[ExI] What can be said to be "wrong", and what is "Truth"

Jef Allbright jef at jefallbright.net
Fri Oct 3 16:29:41 UTC 2008

On Thu, Oct 2, 2008 at 5:53 PM, Mike Dougherty <msd001 at gmail.com> wrote:
> On Thu, Oct 2, 2008 at 6:53 PM, Jef Allbright <jef at jefallbright.net> wrote:
>> Argh.  ;-)  Show me a functional (versus operational) model of a
>> "superposition."  This is crucial.  You MUST stand somewhere to be a
>> "you."  I emphasize that you MUST have a subjective point of view.
>> But there is no need or basis for any attempt to define that
>> subjective POV in (fundamentally unfounded and unfoundable) objective
>> terms.  Don't need it, never did, although it's quite clear from
>> cognitive and evolutionary psychology why we as individuals and as a
>> culture tend to think and reinforce our thinking in terms of discrete
>> selves, absolute truth, fear of the unknown, respect for authority,
>> and so on.  But that environment of evolutionary adaptation is rapidly
>> slipping behind us and the effective heuristics of our ancestors are
>> decreasing in utility.  Let the unfounded ontological assumption go,
>> and everything is seen to work as before, but according to a more
>> coherent and thus more extensible model.
> "Argh" ?  You missed talk like a pirate day (9/19)  I hope i'm not so
> missing your point that it causes frustration.

It's mildly frustrating to me how this kind of dialog always builds up
some energy, then runs around in loops and up against walls within
conceptual boxes closely held, until dissipating without any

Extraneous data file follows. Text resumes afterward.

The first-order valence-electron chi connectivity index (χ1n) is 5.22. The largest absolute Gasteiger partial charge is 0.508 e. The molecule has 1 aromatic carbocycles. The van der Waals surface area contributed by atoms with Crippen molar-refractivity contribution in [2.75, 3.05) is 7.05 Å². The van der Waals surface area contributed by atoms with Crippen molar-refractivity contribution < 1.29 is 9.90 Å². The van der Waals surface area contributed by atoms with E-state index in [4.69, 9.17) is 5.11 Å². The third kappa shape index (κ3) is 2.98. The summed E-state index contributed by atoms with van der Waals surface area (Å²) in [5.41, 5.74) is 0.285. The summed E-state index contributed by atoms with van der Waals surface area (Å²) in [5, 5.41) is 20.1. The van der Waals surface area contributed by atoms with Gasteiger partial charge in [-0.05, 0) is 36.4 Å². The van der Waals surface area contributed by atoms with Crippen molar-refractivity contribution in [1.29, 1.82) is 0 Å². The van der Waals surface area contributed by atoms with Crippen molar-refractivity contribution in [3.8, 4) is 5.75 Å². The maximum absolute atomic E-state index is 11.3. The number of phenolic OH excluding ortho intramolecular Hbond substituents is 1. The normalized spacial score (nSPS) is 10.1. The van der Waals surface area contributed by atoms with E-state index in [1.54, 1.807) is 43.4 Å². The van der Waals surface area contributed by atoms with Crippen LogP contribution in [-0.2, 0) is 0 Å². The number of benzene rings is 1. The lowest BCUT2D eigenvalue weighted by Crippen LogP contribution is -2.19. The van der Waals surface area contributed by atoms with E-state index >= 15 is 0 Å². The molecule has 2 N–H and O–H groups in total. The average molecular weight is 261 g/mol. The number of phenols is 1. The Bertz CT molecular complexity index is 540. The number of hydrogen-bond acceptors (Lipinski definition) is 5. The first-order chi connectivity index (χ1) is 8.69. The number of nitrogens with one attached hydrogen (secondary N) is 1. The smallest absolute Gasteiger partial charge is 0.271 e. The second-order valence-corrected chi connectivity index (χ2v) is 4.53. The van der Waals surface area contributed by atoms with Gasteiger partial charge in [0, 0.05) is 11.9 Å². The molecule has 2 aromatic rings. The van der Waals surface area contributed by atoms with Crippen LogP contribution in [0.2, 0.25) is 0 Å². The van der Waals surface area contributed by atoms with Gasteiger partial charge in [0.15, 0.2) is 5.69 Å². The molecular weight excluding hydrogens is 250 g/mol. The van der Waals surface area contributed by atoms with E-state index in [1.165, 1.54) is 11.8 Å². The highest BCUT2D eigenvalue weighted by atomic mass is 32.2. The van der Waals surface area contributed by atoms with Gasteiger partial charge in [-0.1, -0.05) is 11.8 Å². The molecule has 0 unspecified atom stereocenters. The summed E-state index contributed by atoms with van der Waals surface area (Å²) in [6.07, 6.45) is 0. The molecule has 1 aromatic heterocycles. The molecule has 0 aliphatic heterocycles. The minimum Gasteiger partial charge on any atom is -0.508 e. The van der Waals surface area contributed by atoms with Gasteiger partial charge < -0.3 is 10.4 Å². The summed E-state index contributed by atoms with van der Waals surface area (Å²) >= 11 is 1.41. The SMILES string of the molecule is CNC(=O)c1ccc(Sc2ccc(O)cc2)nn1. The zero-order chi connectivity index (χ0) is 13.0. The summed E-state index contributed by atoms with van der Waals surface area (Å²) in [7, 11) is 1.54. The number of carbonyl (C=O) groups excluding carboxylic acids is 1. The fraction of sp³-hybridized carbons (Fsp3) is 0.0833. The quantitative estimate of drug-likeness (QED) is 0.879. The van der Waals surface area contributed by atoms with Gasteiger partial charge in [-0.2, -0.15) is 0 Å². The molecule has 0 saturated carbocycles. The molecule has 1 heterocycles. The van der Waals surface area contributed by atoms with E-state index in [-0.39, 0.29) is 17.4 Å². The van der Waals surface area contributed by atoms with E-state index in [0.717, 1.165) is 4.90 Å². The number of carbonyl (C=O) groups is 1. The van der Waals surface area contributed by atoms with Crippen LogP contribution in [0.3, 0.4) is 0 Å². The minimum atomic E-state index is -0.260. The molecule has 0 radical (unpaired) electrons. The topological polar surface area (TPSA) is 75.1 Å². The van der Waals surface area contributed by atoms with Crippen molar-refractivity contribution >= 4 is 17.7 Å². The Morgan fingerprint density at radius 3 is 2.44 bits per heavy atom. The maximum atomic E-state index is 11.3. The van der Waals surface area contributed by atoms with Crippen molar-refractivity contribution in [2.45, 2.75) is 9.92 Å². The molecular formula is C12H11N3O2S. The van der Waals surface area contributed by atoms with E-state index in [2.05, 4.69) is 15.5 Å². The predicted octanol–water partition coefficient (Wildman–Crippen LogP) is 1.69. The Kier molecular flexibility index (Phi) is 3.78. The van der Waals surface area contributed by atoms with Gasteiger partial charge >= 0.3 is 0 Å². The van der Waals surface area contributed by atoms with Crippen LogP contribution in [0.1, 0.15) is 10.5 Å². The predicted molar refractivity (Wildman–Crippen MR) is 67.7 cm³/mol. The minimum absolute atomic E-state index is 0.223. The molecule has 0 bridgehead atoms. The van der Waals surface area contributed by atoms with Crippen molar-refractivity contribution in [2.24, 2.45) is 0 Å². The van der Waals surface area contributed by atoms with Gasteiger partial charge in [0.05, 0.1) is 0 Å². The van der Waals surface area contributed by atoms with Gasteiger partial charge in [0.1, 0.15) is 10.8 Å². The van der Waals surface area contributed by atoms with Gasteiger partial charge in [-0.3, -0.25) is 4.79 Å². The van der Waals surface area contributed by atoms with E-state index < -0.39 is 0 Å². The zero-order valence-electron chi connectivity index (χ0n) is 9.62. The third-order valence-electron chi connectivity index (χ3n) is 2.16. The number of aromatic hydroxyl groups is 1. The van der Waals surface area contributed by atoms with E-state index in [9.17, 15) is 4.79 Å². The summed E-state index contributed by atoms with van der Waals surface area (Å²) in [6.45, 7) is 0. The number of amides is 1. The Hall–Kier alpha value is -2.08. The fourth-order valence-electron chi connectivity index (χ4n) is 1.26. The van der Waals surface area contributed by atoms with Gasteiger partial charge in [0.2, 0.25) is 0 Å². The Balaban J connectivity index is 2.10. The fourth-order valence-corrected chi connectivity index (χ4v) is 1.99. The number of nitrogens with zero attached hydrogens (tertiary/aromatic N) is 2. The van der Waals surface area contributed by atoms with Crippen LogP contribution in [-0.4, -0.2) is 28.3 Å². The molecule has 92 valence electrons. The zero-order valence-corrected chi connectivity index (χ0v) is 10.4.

appreciable progress. There are some slight derivative benefits:
someone may gain an inspiring thought or two, I sometimes gain
thoughtful new offline contacts and benefit from the practice, and
even Lee shows signs of being perturbed, not just emotionally, but
moved to think at least for a short while outside simple (and
perfectly correct) elliptical orbits of thought.  But frustratingly,
just as in our domestic politics, things soon snap back to "normal."

> "unfounded ontological assumption" - I'm not sure what I have assumed
> (that's clearly a problem).

It's the unfounded assumption of the existence of an objective point
of view (which some people here get), or even of an objective measure
of where one stands in relation to a hypothetical asymptotic objective
point of view (which fewer people get.)  And the point I try to convey
is that from the point of view of any necessarily subjective system of
observation, there is no rational justification for any claim that our
present model of truth is nearer of farther from Truth.

It takes only one new observation to radically revise our model of
truth, as we've seen repeatedly with models of our place within the
Earth, solar system, galaxy, ?, ... or to extend BillK's example of
theories of health in terms of displeased gods, evil humors,
imbalanced chi, build-up of toxins, homeostasis and immune function as
feedback loops, persistence and robustness of evolving structures, ?,
..., or to *any* model of how things Really Work.  It's not just that
our language is necessarily imperfect, or that our measurements are
necessarily imperfect, but that fundamentally we lack any basis for
knowing how far up or down we are on the tree of subjective reality.

And that's perfectly all right.  Indeed -- and this is my point --
we're better off in practical terms to acknowledge this inherent
subjectivity, removing the unwarranted conceptual bump from our model,
to reduce the friction involved in further updating our model in a
world of accelerating change.

In even more concrete terms, it's about realizing that within an
entirely subjective model - the only coherent model -- nothing is lost